St. Joseph Health buys Active Sports Clubs in Petaluma

St. Joseph Health is expanding its investment in fitness gyms, announcing a deal to buy Active Sports Clubs in Petaluma. Current employees will stay on.|

St. Joseph Health has purchased a Petaluma health club as part of larger plans to offer consumers more fitness and wellness services, the health care provider announced Wednesday.

St. Joseph, which operates Santa Rosa Memorial and Petaluma Valley hospitals, has acquired Active Sports Clubs Petaluma, a facility on Redwood Way with 7,000 members and nearly 120 employees. Terms of the sale weren’t disclosed.

The health care provider has owned a medical fitness center in Napa since 2007 and plans this winter to open a third center in Newport Beach as part of a joint venture with Sausalito-based Active Wellness LLC.

St. Joseph officials characterized the efforts as a collaboration that will help consumers lead healthier lives. They said its facility in Napa, Synergy Medical Fitness Center, has decreased the number of individuals there who were rated as having a higher risk for chronic disease. That center already is managed by Active Wellness, as is the Petaluma club.

“For us it was really a natural strategy” to expand fitness efforts with Active Wellness, said Annette Buckel, St. Joseph’s executive director of wellness and retail sales.

Medical fitness centers have operated in the U.S. for more than a quarter century, first started by hospitals using them to attract more patients and to find additional revenue streams, said Jay Groves, an official with a Princeton, N.J., company that operates such centers. But provisions of the Affordable Care Act and new Medicare rules are prompting health care providers to look anew at the centers as cost-effective tools to help patients recover from disease and to keep them healthier.

“What you’re seeing now with St. Joseph and other systems is getting into medical fitness for Version 2.0,” said Groves, the executive director of population health management at Fitness and Wellness Professional Services. The company operates nine New Jersey fitness centers for four separate health care providers.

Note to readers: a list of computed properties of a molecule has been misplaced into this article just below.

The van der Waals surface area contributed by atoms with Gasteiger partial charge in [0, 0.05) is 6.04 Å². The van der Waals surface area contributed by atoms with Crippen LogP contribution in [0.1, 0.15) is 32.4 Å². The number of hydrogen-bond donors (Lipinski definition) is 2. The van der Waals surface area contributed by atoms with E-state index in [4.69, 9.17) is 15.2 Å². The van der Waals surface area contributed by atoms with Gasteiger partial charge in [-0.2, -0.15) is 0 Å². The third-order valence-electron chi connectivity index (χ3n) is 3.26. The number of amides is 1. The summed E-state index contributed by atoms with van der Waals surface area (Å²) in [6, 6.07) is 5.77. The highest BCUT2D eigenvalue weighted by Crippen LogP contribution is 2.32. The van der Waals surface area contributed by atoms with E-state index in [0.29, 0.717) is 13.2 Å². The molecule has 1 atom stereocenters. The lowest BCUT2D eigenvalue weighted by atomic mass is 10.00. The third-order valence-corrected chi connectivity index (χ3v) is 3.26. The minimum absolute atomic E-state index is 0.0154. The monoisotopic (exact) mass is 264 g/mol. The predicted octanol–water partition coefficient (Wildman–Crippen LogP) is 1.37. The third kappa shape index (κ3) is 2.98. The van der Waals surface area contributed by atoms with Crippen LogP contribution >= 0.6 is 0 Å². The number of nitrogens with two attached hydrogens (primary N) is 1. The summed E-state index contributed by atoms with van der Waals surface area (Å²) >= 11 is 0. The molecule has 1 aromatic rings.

The nation currently has about 1,300 medical fitness centers, he said. Many house such outpatient health care services as physical therapy, cardiac rehab and diabetes management, as well as offering community education programs that draw in the public for healthy cooking demonstrations and lectures by health experts on such topics as stress reduction or joint health.

The Petaluma club opened in 2009 as Club One Fitness and in 2014 became Active Sports.

Jill Kinney founded the club and remained part of the ownership group, Clubsource at Petaluma LLC, which sold the facility to St. Joseph. Kinney also is co-founder and chairwoman of Active Wellness, which last year announced the joint venture with the health care provider.

She acknowledged that some might wonder why a health care system would buy a fitness club. But the two sectors have “much more overlap than you might imagine,” she said, and they can do more to improve consumer health through collaboration.

“I think you’ll see more and more of this type of behavior,” Kinney said.

The club’s staff will remain employed there, and current members can expect continued service.

Federal rules today increasingly aim to cut medical costs by pushing health providers to prevent disease and improve patient wellness. The efforts also emphasize finding ways to restore patient health after hospital admission.

“It’s in nobody’s interest to have anybody cycling in and out of the hospital,” said Anthony Wright, executive director of Health Access California, a health care consumer advocacy coalition.

As an example of the coming changes, Groves said, this spring Medicare will begin making a single “bundle” payment to providers who care for patients getting knee and hip replacements. The providers will have to show successful treatment, but they will have considerable discretion over how to spend the payment, with some of the funds potentially available to pay for exercise programs at medical fitness centers.

Such services wouldn’t replace physical therapy, and the fitness centers still must make the case to providers and insurers about the effectiveness of the fitness services, Groves said. Some insurers have told him “We think there’s value here, but show us the data.”

You can reach Staff Writer Robert Digitale at 521-5285 or On Twitter @rdigit.

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